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442. This custom originated from the notion that witches caused eclipses of the moon, by bringing its goddess down from her sphere by their incantations, in order that she might communicate magic potency to certain herbs. To prevent the spells of these sorceresses from being


heard and taking effect, the superstitious
heathens used to make a great noise by
the beating of brass, sounding of trumpets,
whooping and hollowing, and the like.
COWLEY. Plin. xi. 22. ii. 12 s 9. ara
auxiliaria Lunæ; Ov. M. iv. 334. T.
Virg. E. viii. Sen. Med. 794. Hip. 787.
Luc. vi. Apul. As.i. PR. Tac. An. i. 28.
LI. Sil. viii. 500. Tib. I. viii. 21 sq.
Ov. M. vii. 207. R. Claud. Ruf. i.
147. K.

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Suffering an eclipse.' VS. 444. The education of females ought not to be neglected, but still there is a medium in all things, and it will be wise not to make a woman so over-learned as to unfit her for the domestic duties which devolve on her sex.' cf. Hor. I S. i. 106 sq. ii. 111 sqq. R. The other interpretation, however good in itself, seems to require sed instead of nam in the next line: it is this; She becomes a philosopher; VS. and, hence, even lays down her theories on the chief good as the grand end (rò riλos) of all moral action :' BRI. LU. G. or • gives the definitions and distinctions of right and wrong.' M. 445. Too great a scholar;' Tib. IV. vi. 2. HY.

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446. To wear the short tunic of the men.' VS. The following directions are given for the dress of an orator: tunicæ prioribus oris infra genua paulum, posterioribus ad medios poplites usque perveniant: nam infra mulierum est, supra centurionum. togæ purs anterior mediis cruribus optime terminatur, &c. Quint. xi. ult. PR. Gell. vii. 12. Plaut. Poen. V. v. 24. R.

447. Men, only, sacrificed to Silvanus; VS. Cato R. R. women to Ceres,

Non habeat matrona, tibi quæ juncta recumbit,
Dicendi genus aut curtum sermone rotato
450 Torqueat enthymema nec historias sciat omnes:
Sed quædam ex libris et non intelligat. Odi
Hanc ego, quæ repetit volvitque Palæmonis artem,
Servata semper lege et ratione loquendi,
Ignotosque mihi tenet antiquaria versus
455 Nec curanda viris opicæ castigat amicæ
Solocismum liceat fecisse marito.


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448. Non sit doctissima conjux; Mart. II. xc. 9. LU. σοφὴν δὲ μισῶ· μὴ γὰρ ἔν γ' ἐμοῖς δόμοις εἴη φρονοῦσα πλεῖον ἢ γυναῖκα χρή· τὸ γὰρ πανοῦργον μᾶλλον ἐντίκτει Κύπρις ἐν ταῖς σοφαῖσιν· Eur. Hip. 635 sqq. GR. The following stanza is much superior in just and liberal thinking, "Give me, next good, an understanding wife, By nature wise, not learned by much art; Some knowledge on her side, with all my life More scope of conversation impart Besides, her inborn virtues fortify; They are most firmly good, who best know why;" Sir Thomas Overbury, The Wife. G. Here again our author has an eye to some literary lady of that age: R. (see note on 434.) very probably Sulpicia the female satirist, with whom the particulars closely agree. HN.


Let her not use,' or let her not have at her fingers ends;' i. e. 'let her not be a rhetorician.'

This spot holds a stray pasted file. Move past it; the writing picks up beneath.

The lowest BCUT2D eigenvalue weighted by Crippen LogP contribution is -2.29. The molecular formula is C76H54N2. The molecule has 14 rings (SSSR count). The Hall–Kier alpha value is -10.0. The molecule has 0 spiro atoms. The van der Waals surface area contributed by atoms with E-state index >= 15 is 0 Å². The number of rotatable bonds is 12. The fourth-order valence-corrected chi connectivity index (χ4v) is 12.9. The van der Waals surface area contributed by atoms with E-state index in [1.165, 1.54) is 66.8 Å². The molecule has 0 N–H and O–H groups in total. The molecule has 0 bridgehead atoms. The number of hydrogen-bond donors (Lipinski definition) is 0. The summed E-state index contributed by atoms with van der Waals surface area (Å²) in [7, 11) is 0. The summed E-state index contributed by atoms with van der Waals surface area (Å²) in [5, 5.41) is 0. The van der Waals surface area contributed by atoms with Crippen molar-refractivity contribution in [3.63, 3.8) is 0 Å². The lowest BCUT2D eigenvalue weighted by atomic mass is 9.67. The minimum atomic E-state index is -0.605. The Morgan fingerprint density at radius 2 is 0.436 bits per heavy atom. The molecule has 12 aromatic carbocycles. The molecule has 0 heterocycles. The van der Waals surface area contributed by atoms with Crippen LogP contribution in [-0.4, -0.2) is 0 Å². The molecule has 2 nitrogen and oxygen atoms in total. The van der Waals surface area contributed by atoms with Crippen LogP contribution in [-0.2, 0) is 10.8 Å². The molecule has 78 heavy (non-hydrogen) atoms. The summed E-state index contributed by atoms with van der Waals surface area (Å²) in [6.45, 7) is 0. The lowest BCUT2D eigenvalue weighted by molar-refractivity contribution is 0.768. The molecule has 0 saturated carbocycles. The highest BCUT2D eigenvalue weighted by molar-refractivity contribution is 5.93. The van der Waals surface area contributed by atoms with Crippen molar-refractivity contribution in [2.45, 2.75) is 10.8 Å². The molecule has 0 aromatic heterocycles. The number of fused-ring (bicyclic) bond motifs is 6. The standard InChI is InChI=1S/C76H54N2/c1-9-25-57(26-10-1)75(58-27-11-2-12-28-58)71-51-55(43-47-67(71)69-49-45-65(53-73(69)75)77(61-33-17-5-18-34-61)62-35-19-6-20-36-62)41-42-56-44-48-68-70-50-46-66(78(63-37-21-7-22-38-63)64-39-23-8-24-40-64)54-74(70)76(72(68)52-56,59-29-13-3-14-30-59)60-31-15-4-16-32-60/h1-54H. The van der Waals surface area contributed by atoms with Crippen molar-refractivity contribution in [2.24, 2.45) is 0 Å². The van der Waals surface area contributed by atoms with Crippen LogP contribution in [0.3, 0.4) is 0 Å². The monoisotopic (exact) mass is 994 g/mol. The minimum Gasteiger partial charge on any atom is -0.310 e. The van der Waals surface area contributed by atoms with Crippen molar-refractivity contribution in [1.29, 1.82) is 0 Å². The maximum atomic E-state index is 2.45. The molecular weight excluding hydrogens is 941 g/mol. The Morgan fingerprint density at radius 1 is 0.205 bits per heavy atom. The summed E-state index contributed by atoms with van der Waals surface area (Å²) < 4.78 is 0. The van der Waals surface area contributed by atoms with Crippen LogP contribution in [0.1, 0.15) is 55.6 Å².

'Joined in wedlock.'

449. A set style of diction.' PR. Or each kind of oratory,' viz. the demonstrative, deliberative, and judicial; or the Asiatic, Rhodian, Attic, and Laconic. R.

'And let her not be a logician.' PR. Curtum because curtailed of one premise.'

'In well-rounded period:' or sermo

rotatus may be that which Cicero calls versum dicendi genus; Part. 5. MU. 450.

Let her hurl:' the metaphor is taken from a dart. FA. cf. vii. 193. eadem illa sententia, velut lacerto excussa, torquetur; Sen. Ep. Demosthenis vibrant fulmina; Cic. Or. 70. jaculari dicta et sententias; Petr. 109. and Quint. XI. iii. 120. Lucian Pisc. 6. R. MU. Pindar has a similar metaphor: λλ μοι ὑπ' ἀγκῶνος ὠκέα βέλη ἔνδον ἐντὶ φαρέτρας φωνᾶντα συνετοῖσιν· Ul. ii. 149 sqq. c. I'salm 1xiv. 3.

'Eveúunua Arist. Rh. I. ii. 4. Cic. Top. 13 sq. Quint. V. x. 1. xiv. 24. VIII. v. 9. PR. R.

451. Neque ullum verbum faciat perplexabile, neque ulla lingua sciat loqui nisi Attica; Plaut. Asin. IV. i. 47. SCH.

452. M. or Q. Remmius Palemon, an eminent grammarian in the reigns of Tiberius and Claudius, and Quintilian's preceptor; he was so conceited as to say that literature was born with him and would die with him. He also said that Virgil had predicted, in the third eclogue, that he should be the critic of all poets: Varro he used to call a learned pig. LU. He was, in fact, an arrogant, luxurious, and profligate pedant, rendered infamous by vice of every kind, and one, to whom no youth could with safety be trusted. G. Suet de Ill. Gr. 23. PŘ. viii. 215 sqq. R.

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Nil non permittit mulier sibi, turpe putat nil,
Quum virides gemmas collo circumdedit et quum
Auribus extentis magnos commisit elenchos.
460 Intolerabilius nihil est, quam femina dives.
Interea fœda aspectu ridendaque multo
Pane tumet facies aut pinguia Poppaana
Spirat et hinc miseri viscantur labra mariti :
Ad mœchum veniet lota cute. Quando videri
465 Vult formosa domi? mochis foliata parantur.
His emitur, quidquid graciles huc mittitis Indi.

these people corrupted the purity of the Greek dialect. Solacismus est cum pluribus verbis consequens verbum superiori non accommodatur; Cic. to Her. iv. 12. Gell. v. 20. PR. Mart. XI. xx. LU. cf. Plin. xxix. 1 s 7. R.